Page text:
‘Cheddar Man’ DNA Suggests Dark Skin

Written by Science

Have you heard about the dark skinned immigrant who was found in a cave in Somerset? It caused quite a stir in the media, and sent many Daily Mail readers into a bit of a meltdown. He’s a mysterious fellow, known only as the ‘Cheddar Man’. Apparently he’d been hiding there for quite a while – around 10,000 years to be precise. You see, ol’ Cheddar is one of the first modern Britons, and the reason he’s causing a furore is because he’s helping us reconsider the genealogy of our ancestors.

The Cheddar Man is Britain’s oldest complete skeleton; he was actually discovered back in 1903,
from an area in Somerset called Cheddar Gorge (hence the name). He stood around 5ft 5in, led a
hunter-gatherer lifestyle and died in his early twenties; with fractures on the surface of his skull
suggesting a potentially violent demise. Up until recently, it was believed he had pale skin and fair hair, but a new groundbreaking scientific analysis has shown otherwise.

Researchers from London’s Natural History Museum extracted DNA from Cheddar Man’s skull and used it to map his genome. Their results produced the most comprehensive sequence for a genome from the Mesolithic period of European history – also known as the Stone Age. They then worked with the University College London to analyse the data and found that the early Briton had dark curly hair, blue eyes, and skin that was dark brown or black.

His ancestors would have walked across a landmass known as Doggerland, which once connected Britain to mainland Europe.

Specialists in paleontological model-making worked with researchers to create a forensic
reconstruction of Cheddar Man. The results are stirringly lifelike and will be shown in their full glory in the Channel 4 documentary First Brit: Secrets of the 10,000 Year Old Man (which will have premiered before The Courier goes to print, but you can catch it on All 4).

It is believed that Cheddar Man was part of a migration that took place around 11,000 years ago,
following the Last Glacial Maximum (the last worldwide glacial period). His ancestors would have left Africa and moved to the Middle East, before eventually walking across a landmass known as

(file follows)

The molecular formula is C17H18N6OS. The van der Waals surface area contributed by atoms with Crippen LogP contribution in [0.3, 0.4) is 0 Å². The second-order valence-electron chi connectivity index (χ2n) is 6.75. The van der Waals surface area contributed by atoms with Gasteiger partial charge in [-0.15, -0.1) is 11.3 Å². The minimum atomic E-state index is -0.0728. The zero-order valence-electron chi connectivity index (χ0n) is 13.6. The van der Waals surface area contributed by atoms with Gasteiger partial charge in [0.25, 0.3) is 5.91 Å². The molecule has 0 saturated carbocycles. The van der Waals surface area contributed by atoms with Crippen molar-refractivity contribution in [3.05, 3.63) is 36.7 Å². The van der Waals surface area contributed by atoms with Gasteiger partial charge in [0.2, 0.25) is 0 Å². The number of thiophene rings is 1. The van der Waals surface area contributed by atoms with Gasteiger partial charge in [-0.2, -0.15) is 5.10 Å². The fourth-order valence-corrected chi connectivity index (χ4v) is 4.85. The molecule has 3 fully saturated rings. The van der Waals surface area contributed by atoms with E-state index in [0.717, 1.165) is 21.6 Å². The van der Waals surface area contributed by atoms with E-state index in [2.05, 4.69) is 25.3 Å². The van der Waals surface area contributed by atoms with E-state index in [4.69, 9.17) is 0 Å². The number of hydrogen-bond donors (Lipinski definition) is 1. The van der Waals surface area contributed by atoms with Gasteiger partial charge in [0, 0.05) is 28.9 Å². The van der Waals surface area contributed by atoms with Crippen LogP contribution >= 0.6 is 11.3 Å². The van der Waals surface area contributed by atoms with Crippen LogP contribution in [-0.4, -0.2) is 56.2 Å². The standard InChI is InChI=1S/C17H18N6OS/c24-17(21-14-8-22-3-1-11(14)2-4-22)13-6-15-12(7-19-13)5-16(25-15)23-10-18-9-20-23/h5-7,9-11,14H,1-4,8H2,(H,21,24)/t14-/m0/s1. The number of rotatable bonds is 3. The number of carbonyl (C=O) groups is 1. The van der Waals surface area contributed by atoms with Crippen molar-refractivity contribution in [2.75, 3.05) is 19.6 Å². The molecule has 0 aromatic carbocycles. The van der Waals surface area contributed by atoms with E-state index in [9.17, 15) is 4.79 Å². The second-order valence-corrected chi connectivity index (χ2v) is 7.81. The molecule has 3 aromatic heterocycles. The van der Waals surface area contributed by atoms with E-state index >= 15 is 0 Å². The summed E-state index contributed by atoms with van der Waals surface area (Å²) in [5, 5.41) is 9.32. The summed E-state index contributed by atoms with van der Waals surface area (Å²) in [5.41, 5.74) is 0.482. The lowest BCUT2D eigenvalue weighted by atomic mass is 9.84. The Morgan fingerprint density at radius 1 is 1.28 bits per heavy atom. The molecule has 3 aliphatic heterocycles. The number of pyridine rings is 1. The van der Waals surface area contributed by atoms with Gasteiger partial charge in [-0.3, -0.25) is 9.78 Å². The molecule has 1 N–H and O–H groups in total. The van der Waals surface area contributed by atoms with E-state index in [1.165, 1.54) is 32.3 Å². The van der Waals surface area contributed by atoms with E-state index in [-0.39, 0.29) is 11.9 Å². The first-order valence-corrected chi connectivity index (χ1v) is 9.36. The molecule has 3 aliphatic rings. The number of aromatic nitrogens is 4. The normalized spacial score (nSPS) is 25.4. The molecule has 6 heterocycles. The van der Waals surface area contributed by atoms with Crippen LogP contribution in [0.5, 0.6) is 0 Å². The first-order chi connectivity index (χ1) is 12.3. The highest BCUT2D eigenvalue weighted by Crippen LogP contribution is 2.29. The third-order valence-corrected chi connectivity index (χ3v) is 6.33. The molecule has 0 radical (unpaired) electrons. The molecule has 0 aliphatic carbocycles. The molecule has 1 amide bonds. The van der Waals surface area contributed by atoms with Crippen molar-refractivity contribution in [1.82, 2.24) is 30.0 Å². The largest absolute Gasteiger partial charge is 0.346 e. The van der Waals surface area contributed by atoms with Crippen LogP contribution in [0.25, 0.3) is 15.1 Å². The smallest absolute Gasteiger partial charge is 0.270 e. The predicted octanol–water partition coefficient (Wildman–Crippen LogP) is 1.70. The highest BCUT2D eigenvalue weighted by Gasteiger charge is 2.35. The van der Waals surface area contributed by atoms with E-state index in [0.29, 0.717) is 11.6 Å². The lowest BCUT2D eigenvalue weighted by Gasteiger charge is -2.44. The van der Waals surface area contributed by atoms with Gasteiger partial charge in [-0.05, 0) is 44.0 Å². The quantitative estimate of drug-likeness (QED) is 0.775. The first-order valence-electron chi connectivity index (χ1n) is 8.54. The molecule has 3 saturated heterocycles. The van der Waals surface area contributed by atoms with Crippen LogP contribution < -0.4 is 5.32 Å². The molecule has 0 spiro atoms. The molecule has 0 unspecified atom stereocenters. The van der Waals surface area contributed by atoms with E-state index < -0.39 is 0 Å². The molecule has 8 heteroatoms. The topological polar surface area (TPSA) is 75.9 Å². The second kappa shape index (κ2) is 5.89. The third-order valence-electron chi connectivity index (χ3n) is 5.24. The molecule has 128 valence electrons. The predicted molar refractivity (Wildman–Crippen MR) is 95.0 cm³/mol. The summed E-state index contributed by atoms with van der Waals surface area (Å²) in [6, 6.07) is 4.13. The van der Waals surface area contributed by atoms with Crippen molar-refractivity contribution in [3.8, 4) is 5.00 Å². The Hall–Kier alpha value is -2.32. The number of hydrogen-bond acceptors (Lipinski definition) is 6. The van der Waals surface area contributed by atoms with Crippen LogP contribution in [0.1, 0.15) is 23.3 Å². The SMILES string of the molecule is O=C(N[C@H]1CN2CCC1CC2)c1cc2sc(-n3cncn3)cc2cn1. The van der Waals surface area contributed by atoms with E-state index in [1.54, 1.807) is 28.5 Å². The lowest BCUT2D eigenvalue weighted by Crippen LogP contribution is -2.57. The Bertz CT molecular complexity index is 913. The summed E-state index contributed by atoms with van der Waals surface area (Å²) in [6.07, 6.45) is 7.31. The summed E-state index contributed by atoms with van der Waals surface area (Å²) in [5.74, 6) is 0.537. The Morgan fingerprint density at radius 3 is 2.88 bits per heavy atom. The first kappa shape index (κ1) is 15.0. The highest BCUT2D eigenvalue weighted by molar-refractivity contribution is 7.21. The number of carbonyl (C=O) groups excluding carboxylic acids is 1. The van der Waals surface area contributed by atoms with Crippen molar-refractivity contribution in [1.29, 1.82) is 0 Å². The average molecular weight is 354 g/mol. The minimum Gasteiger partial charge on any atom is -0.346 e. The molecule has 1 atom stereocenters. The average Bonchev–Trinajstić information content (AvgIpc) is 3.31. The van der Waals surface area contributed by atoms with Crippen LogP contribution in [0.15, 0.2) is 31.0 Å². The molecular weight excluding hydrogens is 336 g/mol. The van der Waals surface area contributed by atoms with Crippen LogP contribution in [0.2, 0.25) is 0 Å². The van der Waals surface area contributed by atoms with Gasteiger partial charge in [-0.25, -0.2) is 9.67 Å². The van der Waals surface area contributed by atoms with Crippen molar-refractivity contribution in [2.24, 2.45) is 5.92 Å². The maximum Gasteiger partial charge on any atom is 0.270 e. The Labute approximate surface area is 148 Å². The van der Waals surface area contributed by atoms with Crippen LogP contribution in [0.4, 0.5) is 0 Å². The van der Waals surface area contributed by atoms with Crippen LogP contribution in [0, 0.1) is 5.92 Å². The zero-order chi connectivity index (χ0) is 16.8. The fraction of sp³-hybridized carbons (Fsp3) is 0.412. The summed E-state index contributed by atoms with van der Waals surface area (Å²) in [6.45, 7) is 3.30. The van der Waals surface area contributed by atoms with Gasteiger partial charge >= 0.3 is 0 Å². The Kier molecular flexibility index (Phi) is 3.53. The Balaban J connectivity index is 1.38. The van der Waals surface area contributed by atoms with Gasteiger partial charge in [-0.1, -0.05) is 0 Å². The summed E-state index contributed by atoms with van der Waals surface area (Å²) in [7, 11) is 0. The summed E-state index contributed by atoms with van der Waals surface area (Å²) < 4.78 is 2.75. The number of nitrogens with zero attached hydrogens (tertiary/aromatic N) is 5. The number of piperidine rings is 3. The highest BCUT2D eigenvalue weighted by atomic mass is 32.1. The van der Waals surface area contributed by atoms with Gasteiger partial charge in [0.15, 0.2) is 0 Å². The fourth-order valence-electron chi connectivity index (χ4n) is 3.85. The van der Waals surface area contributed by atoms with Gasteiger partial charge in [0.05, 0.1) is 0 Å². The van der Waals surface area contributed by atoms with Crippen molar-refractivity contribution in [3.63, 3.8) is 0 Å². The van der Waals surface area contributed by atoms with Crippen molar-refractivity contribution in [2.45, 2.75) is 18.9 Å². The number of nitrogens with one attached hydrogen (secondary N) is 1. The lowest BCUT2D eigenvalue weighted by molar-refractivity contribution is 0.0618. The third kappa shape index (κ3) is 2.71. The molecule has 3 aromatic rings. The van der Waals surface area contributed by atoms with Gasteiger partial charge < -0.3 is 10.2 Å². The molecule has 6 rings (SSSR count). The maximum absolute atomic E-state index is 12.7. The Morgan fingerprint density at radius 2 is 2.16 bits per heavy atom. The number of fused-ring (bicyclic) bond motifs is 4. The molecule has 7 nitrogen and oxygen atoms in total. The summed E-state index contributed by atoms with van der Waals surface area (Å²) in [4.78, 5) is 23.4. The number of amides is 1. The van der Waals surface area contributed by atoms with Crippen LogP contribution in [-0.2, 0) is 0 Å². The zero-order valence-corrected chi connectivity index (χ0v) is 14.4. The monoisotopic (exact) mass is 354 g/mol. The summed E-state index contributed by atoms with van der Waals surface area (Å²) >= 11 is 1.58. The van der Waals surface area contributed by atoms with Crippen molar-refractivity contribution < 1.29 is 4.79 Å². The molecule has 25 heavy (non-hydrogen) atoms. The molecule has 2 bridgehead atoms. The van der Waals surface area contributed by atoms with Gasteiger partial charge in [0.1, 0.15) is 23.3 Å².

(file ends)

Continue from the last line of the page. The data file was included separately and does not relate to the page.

Doggerland, which once connected Britain to mainland Europe.

Whereas Britain had been intermittently populated before this, the vast sheets of ice that swathed the land during the ice ages forced these populations away. Since the arrival of Cheddar Man, however, Britain has been continuously populated ever since, and around 10% of today’s population shares their genetic ancestry with this migration.

A number of factors have caused skin pigmentation to be lowered over the past 10,000 years. This includes a move to agriculture and a cereal-based diet. This lifestyle would have created a Vitamin D deficiency in the population and meant that people developed lighter skin as a means to absorb more sunlight, which is used by the body to produce Vitamin D. A further migration of people also arrived from the Middle East around 6,000 years ago: these had pale skin and brown eyes and could have integrated with the existing population.

This isn’t the first time attempts have been made to analyse the DNA of Cheddar Man. Twenty years ago tests were carried out to see if there was a DNA link between the modern day residents of Cheddar Gorge and the Mesolithic man. One such link was found in Adrian Targett (who funnily enough is the history teacher at the village school). Targett has blue eyes and quite dark skin, and – in his opinion – also shares the same nose and hairline as Cheddar Man. But more astonishingly, he lives less than a mile away from the cave where his long lost Neolithic grandfather came to rest more than 10,000 years ago.

Last modified: 18th February 2018

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